12 Surprising Virtual Reality Facts
Think you know virtual reality? We've pulled together some of the most surprising virtual reality facts out there. From virtual reality marketing to the technology itself, you're certain to find something interesting.
1. Kids Aren't the Only People Interested in VR
Both Generation Z and Millennials are interested in trying virtual reality, but Baby Boomers aren't far behind. According to research by Greenlight VR and Touchstone Research, 64 percent of Baby Boomers have positive feelings about virtual reality.
2. Major Brands Are Investing in VR
About 75 percent of the Forbes World's Most Valuable Brands have created some form of virtual reality or augmented reality experience for customers or employees, or are themselves developing these technologies. Given that this study was conducted in October 2015, the number is likely significantly higher.
3. Virtual Reality Doesn't Have to be Expensive
The idea that virtual reality is expensive to produce comes up over and over from businesses interested in creating an experience. The truth is although virtual reality can be expensive, it isn't always expensive. Like most things, virtual reality's price greatly depends on the scope of the project. Companies can spend hundreds of thousands of dollars investing in the technology. However, other companies like YouVisit can create the same type of experience with costs ranging in the low to mid five figures.
4. 'Virtual Reality' Was Coined in 1987
While immersive experiences (depending on the definition) have been around for decades, the actual term most people use to describe them is relatively new. The term "virtual reality" was conceived by Jaron Lanier in 1987, during an intense period of research around this form of technology.
5. Virtual Reality Doesn't Replace Real Life
Strapping on a virtual reality headset is an amazing experience. In fact, it's so realistic that you almost feel as if you're visiting a location or taking part in an activity. But the key word in this sentence is "almost." Virtual reality isn't meant to replace real life, but instead enhance it. One of the best examples of this is how the travel industry uses virtual reality. For destinations and hotels, virtual reality is a research tool that enables potential guests get a glimpse of what it would be like to visit or book a room.
6. Some of the Best Applications Have Nothing to Do with Gaming
Typically, when people think of virtual reality, they think of computer games. This is unfortunate, because some of the best and most interesting virtual reality experiences out today have nothing to do with gaming. There are virtual reality travel experiences, virtual reality documentaries, and much, much more.
7. Google Cardboard Was a Side Project
The Google Cardboard platform was developed by David Coz and Damien Henry. The two engineers developed the project as part of Google's"innovation time off" program in which engineers are encouraged to spend 20 percent of their time working on projects that interest them. Thankfully, Google backed the project, and Google Cardboard is now one of the cornerstones of scalable virtual reality.
8. Virtual Reality Has ROI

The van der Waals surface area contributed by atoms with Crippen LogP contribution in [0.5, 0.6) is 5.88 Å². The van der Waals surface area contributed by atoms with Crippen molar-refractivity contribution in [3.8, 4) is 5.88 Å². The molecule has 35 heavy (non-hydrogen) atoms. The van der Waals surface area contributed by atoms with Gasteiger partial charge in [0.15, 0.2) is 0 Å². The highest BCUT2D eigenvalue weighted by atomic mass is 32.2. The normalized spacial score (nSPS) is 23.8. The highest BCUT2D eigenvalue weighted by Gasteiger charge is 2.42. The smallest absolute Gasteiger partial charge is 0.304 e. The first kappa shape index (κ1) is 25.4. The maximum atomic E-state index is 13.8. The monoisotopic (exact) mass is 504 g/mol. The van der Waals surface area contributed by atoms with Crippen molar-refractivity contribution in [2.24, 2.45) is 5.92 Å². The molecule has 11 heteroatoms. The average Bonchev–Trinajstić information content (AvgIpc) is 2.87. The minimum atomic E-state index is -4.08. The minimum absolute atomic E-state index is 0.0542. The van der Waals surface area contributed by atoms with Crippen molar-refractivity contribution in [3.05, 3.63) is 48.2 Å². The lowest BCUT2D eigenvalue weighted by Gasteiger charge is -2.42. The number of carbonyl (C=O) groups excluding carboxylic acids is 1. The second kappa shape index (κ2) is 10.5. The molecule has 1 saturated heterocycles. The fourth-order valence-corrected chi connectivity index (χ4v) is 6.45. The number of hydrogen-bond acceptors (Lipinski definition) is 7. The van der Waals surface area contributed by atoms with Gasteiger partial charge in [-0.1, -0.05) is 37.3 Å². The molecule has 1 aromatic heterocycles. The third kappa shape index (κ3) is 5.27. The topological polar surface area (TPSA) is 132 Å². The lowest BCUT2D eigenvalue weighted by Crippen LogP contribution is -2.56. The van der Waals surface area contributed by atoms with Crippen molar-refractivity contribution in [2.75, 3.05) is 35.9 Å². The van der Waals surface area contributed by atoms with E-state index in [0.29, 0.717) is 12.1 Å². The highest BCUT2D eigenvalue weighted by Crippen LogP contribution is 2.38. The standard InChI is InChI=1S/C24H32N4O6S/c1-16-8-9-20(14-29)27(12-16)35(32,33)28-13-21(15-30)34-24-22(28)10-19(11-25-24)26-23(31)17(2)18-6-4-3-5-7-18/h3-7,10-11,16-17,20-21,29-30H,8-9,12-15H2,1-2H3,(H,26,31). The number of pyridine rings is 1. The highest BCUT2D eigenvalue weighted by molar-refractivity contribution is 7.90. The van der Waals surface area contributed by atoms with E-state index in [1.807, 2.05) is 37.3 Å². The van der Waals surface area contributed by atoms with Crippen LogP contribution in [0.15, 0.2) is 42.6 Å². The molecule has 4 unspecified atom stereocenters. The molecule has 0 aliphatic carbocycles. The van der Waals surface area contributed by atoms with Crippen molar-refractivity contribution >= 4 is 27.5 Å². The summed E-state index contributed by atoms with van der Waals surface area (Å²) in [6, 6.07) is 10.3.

While it might feel as if virtual reality has been around forever, it's still a relatively new technology. This has caused some businesses to question whether virtual reality is actually beneficial. The truth: of course virtual reality has shown to have positive ROI. British travel group Thomas Cook reported a 190 percent increase in tours booked to New York City after offering a virtual reality experience of the city in their stores. Amnesty International reported a 16 percent increase in direct-debit donations brought on by its VR campaign.
9. Healthcare Is Big on Virtual Reality
From diagnostics to treatment to practicing difficult surgical procedures, health care institutions are incorporating virtual reality into many facets of the industry. By combining diagnostic images from CAT scans and ultrasounds, health care professionals are able to use software to create 3D virtual models to help surgeons decide the best locations for surgical incisions and prepare for surgery.
10. The U.S. Government Loves VR
Both NASA and the U.S. military are investing in virtual reality. NASA uses the technology to try to connect engineers with the devices they send into space. Using the Oculus, and motion sensing equipment from the Xbox One gaming console, NASA engineers are developing ways to control a robotic arm with gestures made by the operator here on Earth.
The military uses VR to train soldiers before they are deployed. The simulated scenarios provide opportunities for teams to work together in immersive, realistic environments to better prepare them for the chaos of combat.
11. Virtual Reality Travel Is Exploding
Who hasn't wanted to walk down the streets of Venice, or escape to a tropical climate during a particularly rough winter? Some with a travel bug may find that they can partially feed their need for travel through virtual reality. In the fall of 2015, Marriott boasted about its ability to transport clients from London to Maui in 90 seconds, thanks to Oculus. The concept behind the campaign was that people would be inspired to travel, and book with a Marriott hotel.
12. No Single Person Invented Virtual Reality
Virtual reality enthusiasts can't point to a single person who is responsible for the creation of VR. Instead, many people contributed to the technology's growth. There are at least five people who can lay significant claim to the title: Morton Heilig, Jaron Lanier, Douglas Engelbart, Ivan Sutherland, and Myron Krueger.